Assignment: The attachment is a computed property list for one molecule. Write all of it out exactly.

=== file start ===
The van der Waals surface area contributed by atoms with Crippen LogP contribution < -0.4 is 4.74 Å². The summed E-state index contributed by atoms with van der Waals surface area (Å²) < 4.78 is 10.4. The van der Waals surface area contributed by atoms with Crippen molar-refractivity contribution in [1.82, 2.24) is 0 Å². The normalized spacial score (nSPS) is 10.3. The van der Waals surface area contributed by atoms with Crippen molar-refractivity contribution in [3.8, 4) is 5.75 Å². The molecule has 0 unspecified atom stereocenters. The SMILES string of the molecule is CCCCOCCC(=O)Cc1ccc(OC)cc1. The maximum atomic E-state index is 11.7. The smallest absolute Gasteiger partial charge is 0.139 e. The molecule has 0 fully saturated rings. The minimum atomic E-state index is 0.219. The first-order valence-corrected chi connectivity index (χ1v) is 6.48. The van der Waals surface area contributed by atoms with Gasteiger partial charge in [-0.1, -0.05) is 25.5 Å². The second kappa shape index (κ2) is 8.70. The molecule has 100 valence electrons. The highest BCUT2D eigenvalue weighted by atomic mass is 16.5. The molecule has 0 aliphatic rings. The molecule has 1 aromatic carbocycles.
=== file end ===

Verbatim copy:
The van der Waals surface area contributed by atoms with Crippen LogP contribution < -0.4 is 4.74 Å². The summed E-state index contributed by atoms with van der Waals surface area (Å²) < 4.78 is 10.4. The van der Waals surface area contributed by atoms with Crippen molar-refractivity contribution in [1.82, 2.24) is 0 Å². The normalized spacial score (nSPS) is 10.3. The van der Waals surface area contributed by atoms with Crippen molar-refractivity contribution in [3.8, 4) is 5.75 Å². The molecule has 0 unspecified atom stereocenters. The SMILES string of the molecule is CCCCOCCC(=O)Cc1ccc(OC)cc1. The maximum atomic E-state index is 11.7. The smallest absolute Gasteiger partial charge is 0.139 e. The molecule has 0 fully saturated rings. The minimum atomic E-state index is 0.219. The first-order valence-corrected chi connectivity index (χ1v) is 6.48. The van der Waals surface area contributed by atoms with Gasteiger partial charge in [-0.1, -0.05) is 25.5 Å². The second kappa shape index (κ2) is 8.70. The molecule has 100 valence electrons. The highest BCUT2D eigenvalue weighted by atomic mass is 16.5. The molecule has 0 aliphatic rings. The molecule has 1 aromatic carbocycles.